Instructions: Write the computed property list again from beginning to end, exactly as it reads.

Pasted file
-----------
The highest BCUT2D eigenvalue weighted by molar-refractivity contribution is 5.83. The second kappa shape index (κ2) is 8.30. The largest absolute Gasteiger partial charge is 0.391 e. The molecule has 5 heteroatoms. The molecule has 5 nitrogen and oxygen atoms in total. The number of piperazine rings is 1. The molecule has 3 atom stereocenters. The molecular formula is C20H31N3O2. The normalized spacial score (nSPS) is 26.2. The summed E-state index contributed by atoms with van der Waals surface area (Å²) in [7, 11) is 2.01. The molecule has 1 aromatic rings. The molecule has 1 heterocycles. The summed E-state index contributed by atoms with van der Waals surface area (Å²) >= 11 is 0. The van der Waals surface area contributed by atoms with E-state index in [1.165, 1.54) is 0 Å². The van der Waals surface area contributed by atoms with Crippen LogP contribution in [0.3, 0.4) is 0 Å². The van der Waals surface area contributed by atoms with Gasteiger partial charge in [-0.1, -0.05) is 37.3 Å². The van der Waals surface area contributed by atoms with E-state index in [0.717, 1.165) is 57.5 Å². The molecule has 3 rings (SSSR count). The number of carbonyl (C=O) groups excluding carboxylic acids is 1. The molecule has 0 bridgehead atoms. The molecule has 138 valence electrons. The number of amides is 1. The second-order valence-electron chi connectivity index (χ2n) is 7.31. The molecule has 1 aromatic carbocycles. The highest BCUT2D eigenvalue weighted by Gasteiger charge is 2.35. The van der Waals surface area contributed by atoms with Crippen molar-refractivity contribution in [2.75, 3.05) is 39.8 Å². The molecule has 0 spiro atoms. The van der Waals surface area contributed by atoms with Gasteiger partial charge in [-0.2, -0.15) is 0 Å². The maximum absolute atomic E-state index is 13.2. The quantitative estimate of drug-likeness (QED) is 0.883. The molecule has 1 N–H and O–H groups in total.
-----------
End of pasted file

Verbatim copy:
The highest BCUT2D eigenvalue weighted by molar-refractivity contribution is 5.83. The second kappa shape index (κ2) is 8.30. The largest absolute Gasteiger partial charge is 0.391 e. The molecule has 5 heteroatoms. The molecule has 5 nitrogen and oxygen atoms in total. The number of piperazine rings is 1. The molecule has 3 atom stereocenters. The molecular formula is C20H31N3O2. The normalized spacial score (nSPS) is 26.2. The summed E-state index contributed by atoms with van der Waals surface area (Å²) in [7, 11) is 2.01. The molecule has 1 aromatic rings. The molecule has 1 heterocycles. The summed E-state index contributed by atoms with van der Waals surface area (Å²) >= 11 is 0. The van der Waals surface area contributed by atoms with E-state index in [1.165, 1.54) is 0 Å². The van der Waals surface area contributed by atoms with Crippen LogP contribution in [0.3, 0.4) is 0 Å². The van der Waals surface area contributed by atoms with Gasteiger partial charge in [-0.1, -0.05) is 37.3 Å². The van der Waals surface area contributed by atoms with E-state index in [0.717, 1.165) is 57.5 Å². The molecule has 3 rings (SSSR count). The number of carbonyl (C=O) groups excluding carboxylic acids is 1. The molecule has 0 bridgehead atoms. The molecule has 138 valence electrons. The number of amides is 1. The second-order valence-electron chi connectivity index (χ2n) is 7.31. The molecule has 1 aromatic carbocycles. The highest BCUT2D eigenvalue weighted by Gasteiger charge is 2.35. The van der Waals surface area contributed by atoms with Crippen molar-refractivity contribution in [2.75, 3.05) is 39.8 Å². The molecule has 0 spiro atoms. The van der Waals surface area contributed by atoms with Gasteiger partial charge in [-0.2, -0.15) is 0 Å². The maximum absolute atomic E-state index is 13.2. The quantitative estimate of drug-likeness (QED) is 0.883. The molecule has 1 N–H and O–H groups in total.